The rise of collector DAOs and how to start your own
In those early days of NFTs (we’re talking January 2021), there was deep skepticism when CryptoPunk #2890 sold for $761,889, or 605 ETH at that date. To the cynical eye, it looked like some juvenile pixelated art had just sold for a messed up amount of money. Outsiders thought this purchase was insane – or maybe part of some money laundering scheme.
But digging deeper, you will notice that CryptoPunk #2890 was not purchased by one person alone. It was purchased by a DAO—a decentralized autonomous organization—made up of about thirty people who were involved in the decision. They collectively bought CryptoPunk #2890 because it exemplified early crypto art—significant in the history of NFTs—and, as an investment, it could potentially keep rising in value.
The purchase of CryptoPunk #2890 highlights a shift in how people allocate capital. Had they not pooled their money together, some of the members of the DAO would not have been able to afford the Punk. And had they not organized themselves within a DAO, the collaborative acquisition would have been much harder to pull off.
What is a Collector DAO?
In recent months, there has been a surge in the development of NFT art collector DAOs. The unique premise: That by sharing the costs of what would otherwise be an insanely expensive asset, people can form communities that allow them to co-own digital art.
Some DAOs serve the purpose of giving high-spending investors, known as whales, the power to operate like a hedge fund. Other DAOs allow groups of more conservative investors to bond together and purchase NFTs, like an index fund. But because it occurs on the blockchain, it functions as a transparent Web3 version of investing that gives power to the DAO members, fractionalizing NFTs and distributing their value across a whole community.
Flamingo, an “NFT collective that supports and collects premium NFTs,” was the first, and is the largest, of these art collector DAOs. Flamingo has amassed pieces from influential NFT artists such as Pak, Hackatao, and XCopy. In January, Flamingo made history when its members forked over the aforementioned $761,889 to purchase the ultra-rare CryptoPunk #2890 NFT.
“We were an early investor in NFTs,” says Derek Edward Schloss – partner at the crypto-based venture fund Collab Currency and one of the founders of Flamingo. “SuperRare was one of our early investments in the NFT sector,” he says, recalling those archaic days of 2020.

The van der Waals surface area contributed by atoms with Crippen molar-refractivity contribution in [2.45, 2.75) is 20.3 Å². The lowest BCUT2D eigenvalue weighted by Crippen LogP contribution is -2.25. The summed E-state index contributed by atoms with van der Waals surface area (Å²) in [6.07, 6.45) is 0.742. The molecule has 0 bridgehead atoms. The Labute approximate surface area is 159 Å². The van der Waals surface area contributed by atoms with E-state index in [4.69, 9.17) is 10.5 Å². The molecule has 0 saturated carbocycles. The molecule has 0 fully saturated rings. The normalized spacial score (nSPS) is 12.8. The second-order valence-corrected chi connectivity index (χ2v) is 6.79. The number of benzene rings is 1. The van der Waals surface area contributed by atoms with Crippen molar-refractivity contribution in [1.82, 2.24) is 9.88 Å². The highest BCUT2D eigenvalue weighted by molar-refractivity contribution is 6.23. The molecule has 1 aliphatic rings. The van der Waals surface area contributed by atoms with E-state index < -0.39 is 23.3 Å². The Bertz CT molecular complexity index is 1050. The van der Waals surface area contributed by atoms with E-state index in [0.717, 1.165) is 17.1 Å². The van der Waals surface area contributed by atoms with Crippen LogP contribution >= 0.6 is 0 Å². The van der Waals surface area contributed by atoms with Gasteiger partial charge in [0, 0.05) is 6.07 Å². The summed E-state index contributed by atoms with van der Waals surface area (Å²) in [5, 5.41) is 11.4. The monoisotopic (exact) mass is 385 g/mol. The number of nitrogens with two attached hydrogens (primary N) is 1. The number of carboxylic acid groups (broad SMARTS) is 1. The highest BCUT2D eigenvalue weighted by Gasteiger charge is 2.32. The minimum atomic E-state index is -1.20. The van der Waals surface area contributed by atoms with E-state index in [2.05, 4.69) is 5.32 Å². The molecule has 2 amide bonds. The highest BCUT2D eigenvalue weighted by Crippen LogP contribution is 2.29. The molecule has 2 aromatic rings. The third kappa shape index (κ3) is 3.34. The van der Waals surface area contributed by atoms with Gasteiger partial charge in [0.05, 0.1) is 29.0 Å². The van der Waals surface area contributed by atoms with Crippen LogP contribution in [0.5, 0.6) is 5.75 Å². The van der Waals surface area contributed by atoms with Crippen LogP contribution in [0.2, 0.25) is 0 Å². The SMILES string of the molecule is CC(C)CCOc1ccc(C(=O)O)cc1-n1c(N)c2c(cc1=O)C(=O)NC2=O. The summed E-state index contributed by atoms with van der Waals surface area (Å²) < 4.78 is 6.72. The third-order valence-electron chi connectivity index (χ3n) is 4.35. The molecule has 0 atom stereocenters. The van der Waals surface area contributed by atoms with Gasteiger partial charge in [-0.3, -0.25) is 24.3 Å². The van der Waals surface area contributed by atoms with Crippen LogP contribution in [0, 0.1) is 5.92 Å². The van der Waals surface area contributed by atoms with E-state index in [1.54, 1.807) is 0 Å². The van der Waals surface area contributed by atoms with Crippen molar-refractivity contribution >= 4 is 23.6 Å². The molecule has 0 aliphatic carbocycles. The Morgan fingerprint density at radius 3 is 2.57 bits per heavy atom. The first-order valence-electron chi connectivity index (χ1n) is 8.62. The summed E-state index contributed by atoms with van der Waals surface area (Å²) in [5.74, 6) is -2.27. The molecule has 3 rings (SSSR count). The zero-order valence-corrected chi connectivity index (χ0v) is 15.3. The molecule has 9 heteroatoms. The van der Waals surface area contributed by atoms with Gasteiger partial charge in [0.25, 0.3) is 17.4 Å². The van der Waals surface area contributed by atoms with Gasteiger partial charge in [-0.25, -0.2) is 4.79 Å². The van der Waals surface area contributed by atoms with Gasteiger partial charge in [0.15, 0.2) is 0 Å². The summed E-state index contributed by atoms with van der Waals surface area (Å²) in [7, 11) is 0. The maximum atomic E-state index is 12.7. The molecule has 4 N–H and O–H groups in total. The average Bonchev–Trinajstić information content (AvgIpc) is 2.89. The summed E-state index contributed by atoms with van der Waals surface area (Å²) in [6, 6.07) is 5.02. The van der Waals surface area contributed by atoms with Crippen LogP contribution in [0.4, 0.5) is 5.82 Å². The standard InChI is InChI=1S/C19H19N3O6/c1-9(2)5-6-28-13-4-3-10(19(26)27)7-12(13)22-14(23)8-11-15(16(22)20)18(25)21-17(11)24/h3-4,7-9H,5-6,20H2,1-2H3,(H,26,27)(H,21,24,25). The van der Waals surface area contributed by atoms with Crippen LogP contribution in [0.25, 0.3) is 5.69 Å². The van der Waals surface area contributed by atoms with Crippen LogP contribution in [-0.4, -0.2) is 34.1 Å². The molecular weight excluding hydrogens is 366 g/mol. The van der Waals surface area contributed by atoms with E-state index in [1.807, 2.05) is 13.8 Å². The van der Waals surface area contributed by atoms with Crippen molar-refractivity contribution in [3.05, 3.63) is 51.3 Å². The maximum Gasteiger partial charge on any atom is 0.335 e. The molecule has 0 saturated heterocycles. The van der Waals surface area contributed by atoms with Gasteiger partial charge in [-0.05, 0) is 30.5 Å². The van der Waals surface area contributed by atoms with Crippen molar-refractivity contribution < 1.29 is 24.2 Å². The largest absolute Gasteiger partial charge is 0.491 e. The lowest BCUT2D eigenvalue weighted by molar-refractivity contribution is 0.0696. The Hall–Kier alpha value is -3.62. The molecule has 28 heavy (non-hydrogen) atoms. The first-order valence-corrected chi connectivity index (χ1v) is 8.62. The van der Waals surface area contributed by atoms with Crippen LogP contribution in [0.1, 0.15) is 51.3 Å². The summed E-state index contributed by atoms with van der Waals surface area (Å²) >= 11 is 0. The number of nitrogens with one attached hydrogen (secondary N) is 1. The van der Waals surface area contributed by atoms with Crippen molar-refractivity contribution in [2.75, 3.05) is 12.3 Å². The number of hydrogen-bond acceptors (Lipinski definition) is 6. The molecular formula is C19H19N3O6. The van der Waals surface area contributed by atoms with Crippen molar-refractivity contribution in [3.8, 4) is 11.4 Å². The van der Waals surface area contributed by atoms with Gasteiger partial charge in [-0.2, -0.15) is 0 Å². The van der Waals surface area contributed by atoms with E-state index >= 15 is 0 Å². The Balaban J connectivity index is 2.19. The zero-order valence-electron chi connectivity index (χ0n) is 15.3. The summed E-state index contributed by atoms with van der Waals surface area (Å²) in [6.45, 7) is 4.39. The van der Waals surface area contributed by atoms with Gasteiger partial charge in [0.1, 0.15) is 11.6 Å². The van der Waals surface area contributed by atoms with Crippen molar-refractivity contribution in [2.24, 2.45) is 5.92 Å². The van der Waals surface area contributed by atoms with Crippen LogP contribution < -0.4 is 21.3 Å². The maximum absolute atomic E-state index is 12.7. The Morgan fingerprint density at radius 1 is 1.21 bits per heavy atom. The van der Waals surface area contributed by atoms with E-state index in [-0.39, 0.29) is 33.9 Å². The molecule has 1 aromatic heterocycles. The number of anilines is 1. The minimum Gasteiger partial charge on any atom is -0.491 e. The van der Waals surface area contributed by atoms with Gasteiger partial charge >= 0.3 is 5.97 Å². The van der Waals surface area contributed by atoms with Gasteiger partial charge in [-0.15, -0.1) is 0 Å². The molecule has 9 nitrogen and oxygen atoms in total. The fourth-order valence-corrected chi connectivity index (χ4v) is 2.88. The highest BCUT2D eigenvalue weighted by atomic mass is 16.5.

With that, Schloss’ excitement spawned, bringing him down the NFT rabbit hole in terms of exploring the new medium. And things just accelerated from there.
The Evolution of the DAO
A perfect storm was needed to bring about the communal DAO investing phenomenon. Communal investing, though, is nothing new. Kickstarter translated community investing into equity. Cryptocurrency networks and the availability of unique tokens accelerated community investing in such things as ICOs (Initial Coin Offerings). But smart contracts really kicked the doors open for the formation of DAOs.
“The travesty for Internet Web 2.0 is that we just weren’t able to get trust,” Schloss told SuperRare. “Blockchains help solve that.”
A few earlier projects: “There was The DAO, the Ethereum decentralized autonomous organization back in 2016,” Schloss said. “That didn’t really work out so well.”
In 2017, Collab Currency was an early member of a DAO called The LAO. A riff occurred, and Schloss and a few other members of The LAO splintered off and formed Flamingo. Their prime focus: investing in the asset class of the NFT wrapper – a mechanism by which an NFT from one network can be “wrapped” into another contract, and thus can operate by the rules of another network or contract. Example: a wrapped Bitcoin, or wBTC, can be used on the Ethereum network.